- Seriousness of conflicts between emerging and established business model
- Strategic relatedness and similarity of addressed markets (which is closely related to the ‘core asset/capability leverage’ aspect by O’Reilly and Tushman above)
Potential conflicts between new and established business models may arise from the following disparities:
- Disrupting the existing business model
- Cannibalizing the existing customer base
- Destroying or undermining the value of the existing distribution network
- Compromising the quality of service offered to customers
- Undermining the company’s image or reputation and the value associated with it
- Destroying the overall culture of the organization
- Adding activities that may confuse the employees and customers regarding the company’s incentives and priorities
- Defocusing the organization by trying to do everything for everybody
- Shifting customers from high-value activities to lowmargin ones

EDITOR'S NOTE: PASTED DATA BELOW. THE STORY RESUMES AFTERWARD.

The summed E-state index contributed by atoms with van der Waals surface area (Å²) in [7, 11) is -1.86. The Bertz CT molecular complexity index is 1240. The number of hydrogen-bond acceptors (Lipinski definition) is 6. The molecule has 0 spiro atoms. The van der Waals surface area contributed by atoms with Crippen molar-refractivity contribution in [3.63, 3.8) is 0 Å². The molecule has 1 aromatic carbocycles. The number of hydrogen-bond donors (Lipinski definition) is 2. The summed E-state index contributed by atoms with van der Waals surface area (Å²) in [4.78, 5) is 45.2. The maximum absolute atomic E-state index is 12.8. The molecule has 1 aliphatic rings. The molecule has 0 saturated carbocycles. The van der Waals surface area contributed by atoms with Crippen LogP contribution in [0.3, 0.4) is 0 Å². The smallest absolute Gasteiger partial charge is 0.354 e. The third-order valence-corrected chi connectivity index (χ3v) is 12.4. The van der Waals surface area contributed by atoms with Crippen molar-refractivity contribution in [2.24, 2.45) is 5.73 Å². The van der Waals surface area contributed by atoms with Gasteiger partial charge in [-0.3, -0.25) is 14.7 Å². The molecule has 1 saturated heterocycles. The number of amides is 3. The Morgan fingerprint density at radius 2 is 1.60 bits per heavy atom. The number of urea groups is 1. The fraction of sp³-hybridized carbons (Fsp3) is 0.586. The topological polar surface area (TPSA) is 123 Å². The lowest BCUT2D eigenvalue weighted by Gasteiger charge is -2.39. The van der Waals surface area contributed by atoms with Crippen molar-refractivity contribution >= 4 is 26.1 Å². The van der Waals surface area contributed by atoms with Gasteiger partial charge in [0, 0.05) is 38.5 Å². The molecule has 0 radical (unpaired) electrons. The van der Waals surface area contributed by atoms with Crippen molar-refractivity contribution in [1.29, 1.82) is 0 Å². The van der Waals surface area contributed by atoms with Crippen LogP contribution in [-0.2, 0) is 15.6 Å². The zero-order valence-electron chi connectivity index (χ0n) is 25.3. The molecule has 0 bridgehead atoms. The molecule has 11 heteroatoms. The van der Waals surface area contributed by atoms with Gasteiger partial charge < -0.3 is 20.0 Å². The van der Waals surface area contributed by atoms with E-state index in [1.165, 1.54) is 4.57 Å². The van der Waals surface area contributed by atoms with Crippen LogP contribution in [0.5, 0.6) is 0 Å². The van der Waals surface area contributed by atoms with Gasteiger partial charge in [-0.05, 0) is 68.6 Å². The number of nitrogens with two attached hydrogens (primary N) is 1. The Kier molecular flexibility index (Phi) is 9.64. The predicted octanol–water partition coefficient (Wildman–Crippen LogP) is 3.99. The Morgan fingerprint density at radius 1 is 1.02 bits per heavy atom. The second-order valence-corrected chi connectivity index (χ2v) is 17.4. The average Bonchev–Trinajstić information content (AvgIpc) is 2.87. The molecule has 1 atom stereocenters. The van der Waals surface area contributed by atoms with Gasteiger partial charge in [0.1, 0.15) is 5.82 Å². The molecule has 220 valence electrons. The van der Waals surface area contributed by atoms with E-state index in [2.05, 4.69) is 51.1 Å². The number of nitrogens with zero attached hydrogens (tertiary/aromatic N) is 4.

- Legitimizing the new business, thus creating an incentive for other companies to also enter this market
Strategic relatedness and similarity can mainly be based on three broad categories of strategic assets:
- Customer assets (such as service reputation, customer loyalty, brand awareness and good customer relationships)
- Channel assets (such as access to distribution channels and supply networks and good distribution/network relationships)
- Process assets (such as efficient supply chains for made-to-order or standardized products and services, human capital and the overall skill level of the labor force)
By plotting these two dimensions in a matrix again, the ensuing strategic options for growing new businesses in a corporate setting can be defined:
The bigger the conflicts between the two business models and the lower the possibility that the two models can share any synergies among them, the more appropriate is the Separation Strategy.
Case in point: Nestlé (Nespresso), Amazon (Web Services)
Often, the new business model presents few conflicts with the existing business model of a firm. In these cases, embracing the new model through the firm’s existing organizational infrastructure may be the optimal strategy. This is especially the case when, in addition to the absence of conflicts, the two business models serve strategically similar businesses and so stand to gain from exploiting synergies among them.
Case in point: Hilti (Fleet Management), Amazon (Prime), Rolls-Royce (Power by the Hour)